September 9th, I called Davenport. He was in a meeting. His secretary checked on collection on the Harbor Boat check and still was not paid.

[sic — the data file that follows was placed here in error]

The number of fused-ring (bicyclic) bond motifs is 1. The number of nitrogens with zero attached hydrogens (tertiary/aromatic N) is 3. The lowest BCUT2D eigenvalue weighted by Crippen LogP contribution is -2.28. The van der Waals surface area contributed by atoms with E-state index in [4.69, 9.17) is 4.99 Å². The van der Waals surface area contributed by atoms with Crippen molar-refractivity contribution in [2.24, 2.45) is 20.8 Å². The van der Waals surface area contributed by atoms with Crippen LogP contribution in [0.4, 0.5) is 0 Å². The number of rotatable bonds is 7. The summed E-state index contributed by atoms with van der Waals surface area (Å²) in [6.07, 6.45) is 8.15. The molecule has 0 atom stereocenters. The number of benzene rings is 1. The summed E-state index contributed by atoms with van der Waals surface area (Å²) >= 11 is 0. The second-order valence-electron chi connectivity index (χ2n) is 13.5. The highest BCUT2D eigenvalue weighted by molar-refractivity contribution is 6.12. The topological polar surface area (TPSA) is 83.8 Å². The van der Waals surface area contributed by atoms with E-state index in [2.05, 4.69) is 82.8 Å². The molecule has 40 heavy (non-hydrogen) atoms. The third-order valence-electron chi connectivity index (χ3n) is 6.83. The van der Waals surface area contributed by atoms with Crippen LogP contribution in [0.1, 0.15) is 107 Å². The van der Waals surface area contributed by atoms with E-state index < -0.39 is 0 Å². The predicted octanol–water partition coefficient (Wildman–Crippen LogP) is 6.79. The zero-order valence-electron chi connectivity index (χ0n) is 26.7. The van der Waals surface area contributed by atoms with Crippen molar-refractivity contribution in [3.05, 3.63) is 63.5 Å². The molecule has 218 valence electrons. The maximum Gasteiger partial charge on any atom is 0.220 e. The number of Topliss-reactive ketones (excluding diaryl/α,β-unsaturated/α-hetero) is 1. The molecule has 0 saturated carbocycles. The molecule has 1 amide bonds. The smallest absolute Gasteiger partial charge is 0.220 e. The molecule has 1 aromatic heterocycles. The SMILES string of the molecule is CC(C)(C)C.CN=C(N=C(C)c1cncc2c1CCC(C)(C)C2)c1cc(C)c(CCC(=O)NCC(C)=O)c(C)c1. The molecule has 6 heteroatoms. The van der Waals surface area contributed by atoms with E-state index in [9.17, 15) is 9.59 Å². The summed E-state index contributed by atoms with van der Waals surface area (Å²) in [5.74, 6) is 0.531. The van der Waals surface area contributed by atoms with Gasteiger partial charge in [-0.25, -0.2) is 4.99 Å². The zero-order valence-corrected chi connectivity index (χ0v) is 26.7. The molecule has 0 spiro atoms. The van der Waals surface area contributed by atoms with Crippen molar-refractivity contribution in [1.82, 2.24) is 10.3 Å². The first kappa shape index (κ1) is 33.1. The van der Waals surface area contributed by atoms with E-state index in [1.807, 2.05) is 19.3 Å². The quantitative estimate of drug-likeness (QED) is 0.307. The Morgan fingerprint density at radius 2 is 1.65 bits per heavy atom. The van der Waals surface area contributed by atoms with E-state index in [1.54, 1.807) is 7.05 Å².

The district court found that on September 12 Davenport indicated to Furnish that the check had cleared and that a cashier's check would be sent that day. The evidence does not support this. First, Furnish testified that Davenport told him on the 12th that he "thought" the check would clear because a deposit had been made to the Harbor account of a check drawn on a California bank; later in his testimony Furnish said that Davenport told him the check "will clear." But the California check did not even enter the picture until September 16, when Harbor deposited in its Metro account a $36,000 check drawn on a California bank. Based on statements by Farris, Davenport thought the check would be good, thus it is possible that he did indicate on the 16th to Furnish (as the court also found that he did) that a cashier's check would be sent that day. On its books, on the 16th, the bank made a conditional credit to Harbor's account, reflecting that no funds were to be disbursed until it was determined whether the California check would be honored. Davenport received no word on the 16th whether the check was good. On the 17th he was notified by telephone from the Federal Reserve Bank that it was not good.